Vale: Wendy Hughes

Esteemed actress Wendy Hughes, known for her work on film, television and stage, has died, aged 61.

2014-03-08_1723Esteemed actress Wendy Hughes, known for her work on film, television and stage, has died, aged 61.

Fairfax reports she is understood to have died of cancer in Sydney earlier this morning.

Actor Bryan Brown announced the death to the audience of Sydney Theatre Company’s Travelling North on Saturday afternoon, inviting theatregoers to honour the late actress with a standing ovation.

Hughes had a formidable body of work including State Coroner, Return to Eden, Five Mile Creek, MDA, City Homicide, The Saddle Club, All Saints, Lucinda Brayford, Power Without Glory, Snowy River: The McGregor Saga, Rush, Matlock Police, Homicide, Number 96, and Hunter.

Her films included My Brilliant Career, Careful He Might Hear You -for which she won an AFI Award- Paradise Road, Warm Nights on a Slow Moving Train, An Indecent Obsession, Lonely Hearts, and Newsfront.

US credits included Star Trek: The Next Generation, Homicide: Life on the Street, and Amerika.

Her most recent credit on IMDb was Miss Fisher’s Murder Mysteries in 2013.

On stage she performed in The Graduate, Who’s Afraid of Virginia Woolf? and Pygmalion to name a few.

Born in Melbourne to parents who had migrated from England, she originally studied to become a ballerina. During her teens she turned her focus to acting, attending the National Institute of Dramatic Art, and, after honing her skills with the Melbourne Theatre Company.

Called “one of the important players in the development and productivity of Australian film,” she worked closely with prominent Australian artists such as cinematographer John Seale, writers David Williamson, Bob Ellis and director Paul Cox. She was considered one of the leading players in the 1970s “New Australian Film” renaissance.

In 2007 she told the ABC: “…in the 1970s I did a lot of television for the ABC. And we did some of the best drama. Father, Hitler’s turning Germany into a vast prison camp where all those who disagree with him are in danger of their lives. In ‘Power Without Glory‘ I played Mary West who was the rebellious daughter of John West, who ended up becoming a member of the Communist party. Quite groundbreaking, I think. It was fabulous television. It rated so well. In 1977, I did a film called ‘Newsfront‘. It was quite a distinctive film, highly acclaimed, brilliant script. And that’s where I met Chris Haywood, who’s the most brilliant actor and we have a daughter together”.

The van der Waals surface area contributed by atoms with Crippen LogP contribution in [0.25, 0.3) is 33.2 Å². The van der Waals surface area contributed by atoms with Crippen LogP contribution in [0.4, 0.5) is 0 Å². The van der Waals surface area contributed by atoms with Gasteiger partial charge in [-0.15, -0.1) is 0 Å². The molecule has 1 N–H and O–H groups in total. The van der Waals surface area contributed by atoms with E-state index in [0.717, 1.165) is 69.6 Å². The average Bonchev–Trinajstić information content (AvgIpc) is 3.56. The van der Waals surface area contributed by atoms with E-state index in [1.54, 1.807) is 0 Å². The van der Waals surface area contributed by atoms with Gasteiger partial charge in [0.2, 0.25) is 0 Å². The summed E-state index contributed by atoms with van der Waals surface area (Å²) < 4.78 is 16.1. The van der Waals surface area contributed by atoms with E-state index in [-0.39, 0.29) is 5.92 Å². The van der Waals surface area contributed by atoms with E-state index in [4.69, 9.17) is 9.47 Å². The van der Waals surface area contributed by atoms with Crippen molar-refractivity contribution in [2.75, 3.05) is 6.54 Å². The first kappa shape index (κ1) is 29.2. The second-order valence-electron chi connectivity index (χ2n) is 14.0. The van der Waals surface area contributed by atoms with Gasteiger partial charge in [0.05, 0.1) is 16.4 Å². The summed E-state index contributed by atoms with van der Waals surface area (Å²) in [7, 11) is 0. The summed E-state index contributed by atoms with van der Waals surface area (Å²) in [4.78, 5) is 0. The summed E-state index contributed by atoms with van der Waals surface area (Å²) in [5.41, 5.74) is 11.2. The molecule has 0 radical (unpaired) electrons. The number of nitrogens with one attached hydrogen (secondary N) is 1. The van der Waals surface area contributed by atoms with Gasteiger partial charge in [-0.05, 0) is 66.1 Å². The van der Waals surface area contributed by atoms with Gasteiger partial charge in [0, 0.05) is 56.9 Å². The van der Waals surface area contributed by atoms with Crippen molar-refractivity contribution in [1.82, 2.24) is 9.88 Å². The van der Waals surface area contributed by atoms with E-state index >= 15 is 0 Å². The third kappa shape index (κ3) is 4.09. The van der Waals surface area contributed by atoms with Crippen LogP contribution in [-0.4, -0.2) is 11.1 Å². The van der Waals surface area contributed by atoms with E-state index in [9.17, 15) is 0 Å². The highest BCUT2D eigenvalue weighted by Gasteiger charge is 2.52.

Asked if she had led a ‘charmed life’ she said, “I guess – yeah, I suppose it does look a bit charmed. There’s certainly been down times, but on the whole I think I’ve been really fortunate. A lot of it, I think, has to do, when I first started out in the ’70s it was, sort of, the renaissance of the Australian film industry, and a lot of films were being done, a lot of television, and there wasn’t that much competition.”

Hughes was married three times including actor Sean Scully.

Source: Fairfax, ABC, IMDb, Wikipedia

24 Responses

  1. @fairdinkum your comments made me smile, i’m so glad she really was in real life how i imagined her to be. It’s a shame her career blossomed a little too early to share the same success of other Aussie actresses overseas.

    @tvtalk that is truly embarrassing on their part, i hope they have corrected it & publicly apologized

    ABC have been showing some great classic Australian movies late night over the summer, i hope they can continue the run with some of Wendy’s work & maybe introduce her to a new generation of fans. It was actually tv that introduced me to many great Aussie movies including ‘Careful He Might Hear You’, the sort of thingi was a little too young to bother with on its cinema run but discovered on a late night or midday movie tv airing.

  2. Check our the online Fairfax obit about her.

    It credits Wendy with being in The Thorn Birds, and she never was.

    Then it runs a pic of Rachel Ward and identities her as Wendy.

    Such a shame when Fairfax has fired all its fact-checkers and slop like this is dished up.

  3. I met Wendy Hughes once about 10 years ago in a cafe in Surry Hills. I had a brief discussion with her about “Careful He Might Hear You” and told her how much I enjoyed the movie and her role in it, as the story had some similarity to events in my own life. A lovely chance meeting – I’m so glad that I went up to her and expressed my regard for her work. She was very gracious. My sympathy to her family and friends.

  4. As Producer/Director of 6 episodes of a Power without Glory I am indeed saddened and shocked to hear this news. Wendy was a wonderful actress,learned her lines, hit her spot and gave so much of herself to her characters. We dubbed her “the next Ava Gardner” because of her ravishing good looks and great talent. Off the set she was so much fun with a fabulous personality and oh! so exciting to be with. She will live long in the memory of those fortunate to have known and worked with her. Vale Wendy you were a Star!

  5. I was shocked too, when I heard this yesterday!
    What a wonderful actor she was!
    One of our finest!
    My sincere condolences to her family, friends & fans.
    A beautifully written tribute, David! Thank you!

  6. One of my earliest ‘crushes’ was on Wendy Hughes; a beautiful, talented and highly visible presence on the Australian showbusiness landscape. Part of the renaissance of the film industry, Wendy’s face and voice evokes an era. I am so saddened by this loss. Too young; so talented.

  7. Geeze…this one shook me…wayyy to young…I really enjoyed her body or work….
    Talented actor….lovely person…great Aussie…
    Thanks David…nicely written piece…

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